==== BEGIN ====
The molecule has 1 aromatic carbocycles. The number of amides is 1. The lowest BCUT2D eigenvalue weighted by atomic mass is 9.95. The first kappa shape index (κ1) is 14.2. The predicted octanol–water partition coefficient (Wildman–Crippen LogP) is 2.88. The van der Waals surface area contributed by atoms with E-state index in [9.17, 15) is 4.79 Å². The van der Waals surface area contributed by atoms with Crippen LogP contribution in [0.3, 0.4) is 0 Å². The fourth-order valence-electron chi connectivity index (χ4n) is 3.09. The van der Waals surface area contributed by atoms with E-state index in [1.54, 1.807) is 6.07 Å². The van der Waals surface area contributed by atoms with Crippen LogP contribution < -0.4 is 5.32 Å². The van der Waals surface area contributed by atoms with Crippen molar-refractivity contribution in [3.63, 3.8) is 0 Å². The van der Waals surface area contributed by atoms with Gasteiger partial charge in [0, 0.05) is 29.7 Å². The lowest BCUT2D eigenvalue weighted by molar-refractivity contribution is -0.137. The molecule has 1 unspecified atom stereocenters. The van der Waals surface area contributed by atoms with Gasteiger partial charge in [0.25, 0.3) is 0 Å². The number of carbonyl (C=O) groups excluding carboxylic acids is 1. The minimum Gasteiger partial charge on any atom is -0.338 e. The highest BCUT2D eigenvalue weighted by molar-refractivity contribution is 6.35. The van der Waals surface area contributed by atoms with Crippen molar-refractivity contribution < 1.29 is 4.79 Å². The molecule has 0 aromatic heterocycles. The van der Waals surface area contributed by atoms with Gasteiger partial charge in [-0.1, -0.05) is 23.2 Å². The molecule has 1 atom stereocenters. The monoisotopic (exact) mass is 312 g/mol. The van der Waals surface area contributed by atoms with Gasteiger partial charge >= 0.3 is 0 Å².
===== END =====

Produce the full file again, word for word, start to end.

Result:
The molecule has 1 aromatic carbocycles. The number of amides is 1. The lowest BCUT2D eigenvalue weighted by atomic mass is 9.95. The first kappa shape index (κ1) is 14.2. The predicted octanol–water partition coefficient (Wildman–Crippen LogP) is 2.88. The van der Waals surface area contributed by atoms with E-state index in [9.17, 15) is 4.79 Å². The van der Waals surface area contributed by atoms with Crippen LogP contribution in [0.3, 0.4) is 0 Å². The fourth-order valence-electron chi connectivity index (χ4n) is 3.09. The van der Waals surface area contributed by atoms with E-state index in [1.54, 1.807) is 6.07 Å². The van der Waals surface area contributed by atoms with Crippen LogP contribution < -0.4 is 5.32 Å². The van der Waals surface area contributed by atoms with Crippen molar-refractivity contribution in [3.63, 3.8) is 0 Å². The van der Waals surface area contributed by atoms with Gasteiger partial charge in [0, 0.05) is 29.7 Å². The lowest BCUT2D eigenvalue weighted by molar-refractivity contribution is -0.137. The molecule has 1 unspecified atom stereocenters. The van der Waals surface area contributed by atoms with Gasteiger partial charge in [0.25, 0.3) is 0 Å². The number of carbonyl (C=O) groups excluding carboxylic acids is 1. The minimum Gasteiger partial charge on any atom is -0.338 e. The highest BCUT2D eigenvalue weighted by molar-refractivity contribution is 6.35. The van der Waals surface area contributed by atoms with Crippen molar-refractivity contribution < 1.29 is 4.79 Å². The molecule has 0 aromatic heterocycles. The van der Waals surface area contributed by atoms with Gasteiger partial charge in [-0.1, -0.05) is 23.2 Å². The molecule has 1 atom stereocenters. The monoisotopic (exact) mass is 312 g/mol. The van der Waals surface area contributed by atoms with Gasteiger partial charge >= 0.3 is 0 Å².